Tuesday, August 4, 2009
Trichocereus Bridgesii- San Pedro Cactus- 20 seed pack!
Purchase the Trichocereus Bridgesii- San Pedro Cactus here at seedbloc.com
We also sell on eBay. Visit My eBay Store: SeedBloc
We sell an assortment of exotic seeds including: Carnegiea Gigantea (Giant Saguaro), Astrophytum Asterias "Super Kabuto".
Each lot includes 20 T. bridgesii seeds. Trichocereus bridgesii, also classified as Echinopsis lageniformis, is a bluish-green columnar cactus native to Boliva, which is also where these seeds are from. It resembles the more common San Pedro cactus (T. pachanoi) but typically has fewer, wider ribs and longer spines. In fact, many references to San Pedro in Bolivia are believed to actually be referring to bridgesii rather than pachanoi. This cactus has gained much popularity among cactus collectors in recent years. Like pachanoi, it has huge, white blooms that make it an attractive andscaping cactus. It grows a little bit slower than pachanoi but is still a rapid grower, making it one of several trichocereus species that work well as a grafting stock for slower-growing cacti such as astrophytum and ariocarpus. It can reach fifteen feet in height and tends to produce offsets rather easily. T. bridgesii is also easy to grow from seed, but its seedlings are more prone to turning purple than many other trichocereus species when exposed to sunlight. When this occurs, be sure to reduce their exposure. It is hardy to about 30 degrees Fahrenheit and should only be watered during active growth when the soil has dried out. During the winter in areas where temperatures are too cold, plants should be brought inside where they will go dormant (stop growing). Prior to entering dormancy (late September-early October), watering should be slowly reduced until it reaches none. Plants should be brought indoors and stored in a cool, dry, dark place. Since it is not growiing, it does not require any of these essentials. When breaking dormancy, a reverse process can be applied. This will ensure nice, even growth to your cacti and reduce the chance of infection due to overwatering when the cactus’s immune system is at rest.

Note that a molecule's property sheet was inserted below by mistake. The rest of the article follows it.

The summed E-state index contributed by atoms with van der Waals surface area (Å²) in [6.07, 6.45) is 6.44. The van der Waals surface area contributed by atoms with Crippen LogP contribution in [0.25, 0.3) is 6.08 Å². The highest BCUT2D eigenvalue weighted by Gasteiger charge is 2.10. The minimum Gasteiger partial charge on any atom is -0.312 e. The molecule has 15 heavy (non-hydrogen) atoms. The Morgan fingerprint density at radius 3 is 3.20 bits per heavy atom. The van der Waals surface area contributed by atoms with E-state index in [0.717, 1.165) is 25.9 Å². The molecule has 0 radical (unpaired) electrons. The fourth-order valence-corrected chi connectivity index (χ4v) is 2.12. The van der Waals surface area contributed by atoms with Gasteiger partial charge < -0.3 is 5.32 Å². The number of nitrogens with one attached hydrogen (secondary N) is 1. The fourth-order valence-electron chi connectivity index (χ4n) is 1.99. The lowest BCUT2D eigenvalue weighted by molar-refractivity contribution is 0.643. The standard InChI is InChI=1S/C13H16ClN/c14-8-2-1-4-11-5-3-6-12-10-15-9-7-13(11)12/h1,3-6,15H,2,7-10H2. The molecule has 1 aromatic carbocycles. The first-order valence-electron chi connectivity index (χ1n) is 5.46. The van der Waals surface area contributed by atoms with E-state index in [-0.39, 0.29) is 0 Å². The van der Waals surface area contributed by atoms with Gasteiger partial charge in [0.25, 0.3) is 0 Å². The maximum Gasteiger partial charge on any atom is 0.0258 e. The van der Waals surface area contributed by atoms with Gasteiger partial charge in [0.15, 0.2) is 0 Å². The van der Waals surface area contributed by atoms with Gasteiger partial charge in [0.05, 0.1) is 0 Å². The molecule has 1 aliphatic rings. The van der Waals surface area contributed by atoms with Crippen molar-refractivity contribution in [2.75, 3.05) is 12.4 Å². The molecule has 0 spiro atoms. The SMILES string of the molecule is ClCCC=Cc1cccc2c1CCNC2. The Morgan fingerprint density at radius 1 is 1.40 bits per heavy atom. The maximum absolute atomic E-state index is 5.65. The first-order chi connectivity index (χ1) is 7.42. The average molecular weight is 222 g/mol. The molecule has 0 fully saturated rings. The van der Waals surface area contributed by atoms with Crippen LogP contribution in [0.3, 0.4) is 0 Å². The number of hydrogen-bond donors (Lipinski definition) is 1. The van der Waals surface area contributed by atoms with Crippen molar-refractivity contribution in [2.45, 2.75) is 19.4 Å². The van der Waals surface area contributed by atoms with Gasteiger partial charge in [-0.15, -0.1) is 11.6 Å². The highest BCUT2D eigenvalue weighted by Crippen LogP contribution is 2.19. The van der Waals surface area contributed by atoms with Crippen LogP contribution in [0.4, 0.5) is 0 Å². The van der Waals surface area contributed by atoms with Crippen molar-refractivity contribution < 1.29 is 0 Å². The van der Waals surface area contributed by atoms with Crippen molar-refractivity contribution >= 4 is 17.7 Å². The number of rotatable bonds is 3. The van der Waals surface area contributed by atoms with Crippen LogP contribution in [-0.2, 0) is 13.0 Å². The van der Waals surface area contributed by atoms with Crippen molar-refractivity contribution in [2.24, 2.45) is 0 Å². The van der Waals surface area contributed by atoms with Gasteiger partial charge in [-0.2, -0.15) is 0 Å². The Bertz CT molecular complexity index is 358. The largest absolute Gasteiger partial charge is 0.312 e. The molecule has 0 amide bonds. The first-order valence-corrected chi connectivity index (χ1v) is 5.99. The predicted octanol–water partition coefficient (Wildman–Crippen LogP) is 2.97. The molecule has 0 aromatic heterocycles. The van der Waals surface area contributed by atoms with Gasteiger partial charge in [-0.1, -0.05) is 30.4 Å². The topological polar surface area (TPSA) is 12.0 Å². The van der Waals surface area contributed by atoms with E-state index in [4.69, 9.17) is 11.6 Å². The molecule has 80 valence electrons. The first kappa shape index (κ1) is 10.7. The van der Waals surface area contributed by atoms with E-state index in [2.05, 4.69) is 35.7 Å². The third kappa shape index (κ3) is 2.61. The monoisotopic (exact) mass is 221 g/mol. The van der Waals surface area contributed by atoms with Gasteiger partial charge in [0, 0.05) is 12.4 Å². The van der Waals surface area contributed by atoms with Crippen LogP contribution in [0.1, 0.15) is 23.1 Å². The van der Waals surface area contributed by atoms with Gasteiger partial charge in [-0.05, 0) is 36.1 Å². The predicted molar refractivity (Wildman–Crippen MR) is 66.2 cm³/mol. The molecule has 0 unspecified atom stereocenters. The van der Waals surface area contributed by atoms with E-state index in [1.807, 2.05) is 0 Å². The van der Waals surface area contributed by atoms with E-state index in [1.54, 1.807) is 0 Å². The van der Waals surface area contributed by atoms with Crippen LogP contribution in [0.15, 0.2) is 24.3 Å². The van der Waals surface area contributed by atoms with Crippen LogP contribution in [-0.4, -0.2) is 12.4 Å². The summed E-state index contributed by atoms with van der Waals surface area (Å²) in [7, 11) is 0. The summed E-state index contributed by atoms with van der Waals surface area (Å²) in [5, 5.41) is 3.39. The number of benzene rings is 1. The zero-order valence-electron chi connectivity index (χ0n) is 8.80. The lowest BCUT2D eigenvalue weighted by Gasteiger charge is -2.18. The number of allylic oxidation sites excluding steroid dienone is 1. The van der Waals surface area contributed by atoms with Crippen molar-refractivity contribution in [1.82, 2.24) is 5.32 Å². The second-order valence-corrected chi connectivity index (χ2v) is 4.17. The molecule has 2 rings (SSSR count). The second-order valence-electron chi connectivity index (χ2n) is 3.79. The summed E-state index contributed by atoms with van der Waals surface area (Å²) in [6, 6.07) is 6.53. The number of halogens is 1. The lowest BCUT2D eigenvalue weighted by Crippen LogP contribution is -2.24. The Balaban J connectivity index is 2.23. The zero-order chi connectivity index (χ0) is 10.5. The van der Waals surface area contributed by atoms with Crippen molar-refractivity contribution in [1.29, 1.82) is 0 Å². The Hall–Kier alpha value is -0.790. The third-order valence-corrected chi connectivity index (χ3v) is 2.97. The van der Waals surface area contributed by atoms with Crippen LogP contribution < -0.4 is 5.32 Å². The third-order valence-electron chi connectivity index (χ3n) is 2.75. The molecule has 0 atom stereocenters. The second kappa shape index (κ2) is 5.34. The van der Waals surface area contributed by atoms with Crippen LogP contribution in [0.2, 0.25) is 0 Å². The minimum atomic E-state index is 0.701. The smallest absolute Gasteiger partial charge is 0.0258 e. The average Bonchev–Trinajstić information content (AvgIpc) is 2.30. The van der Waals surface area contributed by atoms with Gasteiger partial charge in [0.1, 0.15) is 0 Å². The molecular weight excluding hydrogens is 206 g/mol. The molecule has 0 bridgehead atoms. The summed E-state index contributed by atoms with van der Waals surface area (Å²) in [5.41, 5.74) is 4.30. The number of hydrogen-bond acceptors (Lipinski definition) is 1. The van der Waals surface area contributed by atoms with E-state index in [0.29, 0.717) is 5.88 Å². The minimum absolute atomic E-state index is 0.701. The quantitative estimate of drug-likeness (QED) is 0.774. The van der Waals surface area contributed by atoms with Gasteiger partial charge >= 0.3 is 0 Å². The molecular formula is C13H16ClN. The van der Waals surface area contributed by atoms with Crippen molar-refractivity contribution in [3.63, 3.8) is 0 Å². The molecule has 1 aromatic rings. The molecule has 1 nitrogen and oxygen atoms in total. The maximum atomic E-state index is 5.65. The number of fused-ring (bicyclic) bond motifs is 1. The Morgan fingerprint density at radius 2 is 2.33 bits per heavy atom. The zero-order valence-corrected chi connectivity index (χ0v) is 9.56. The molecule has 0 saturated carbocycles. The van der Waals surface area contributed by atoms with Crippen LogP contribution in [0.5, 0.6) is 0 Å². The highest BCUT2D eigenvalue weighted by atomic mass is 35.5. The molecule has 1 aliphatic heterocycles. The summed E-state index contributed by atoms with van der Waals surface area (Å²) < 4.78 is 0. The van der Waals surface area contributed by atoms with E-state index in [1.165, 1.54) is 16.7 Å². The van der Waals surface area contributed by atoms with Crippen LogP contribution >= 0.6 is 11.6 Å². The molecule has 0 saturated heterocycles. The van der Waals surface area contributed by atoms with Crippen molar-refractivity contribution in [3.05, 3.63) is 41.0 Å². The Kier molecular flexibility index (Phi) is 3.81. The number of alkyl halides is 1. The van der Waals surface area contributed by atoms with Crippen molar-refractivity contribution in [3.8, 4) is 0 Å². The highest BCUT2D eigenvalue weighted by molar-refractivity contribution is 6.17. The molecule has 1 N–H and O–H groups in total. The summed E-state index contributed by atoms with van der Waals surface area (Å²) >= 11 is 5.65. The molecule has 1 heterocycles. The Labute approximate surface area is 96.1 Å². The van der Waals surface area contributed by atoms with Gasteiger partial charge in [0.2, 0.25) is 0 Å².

Seeds should be germinated in a fine sandy soil at about 70-75 degrees. A commercial potting mix with the larger material strained out is ideal. Flatten out the soil and then put a thin layer of loose soil above it. Sow the seeds on the surface and press in very lightly. They need light to germinate. Mist the soil to keep it moist and cover with clear plastic. Ideally, the covering should not be flat across the top because it will cause the water to drip back on the young seedlings, which sometimes causes rot. Something like a sandwich bag often makes a better “tent” because the water will run down the sides more easily. The soil should not be allowed to dry out while the plants are seedlings. Use a mister if the soil does get dry. Place the seedlings on a heat mat (ideally) and in bright light. Placing the seeds just a few inches from fluorescent lights is ideal for starting seedlings, although natural light will work too. Note that using a heat mat will cause more evaporation, which may require more attention. Be sure to air out the seedlings once a day for best results.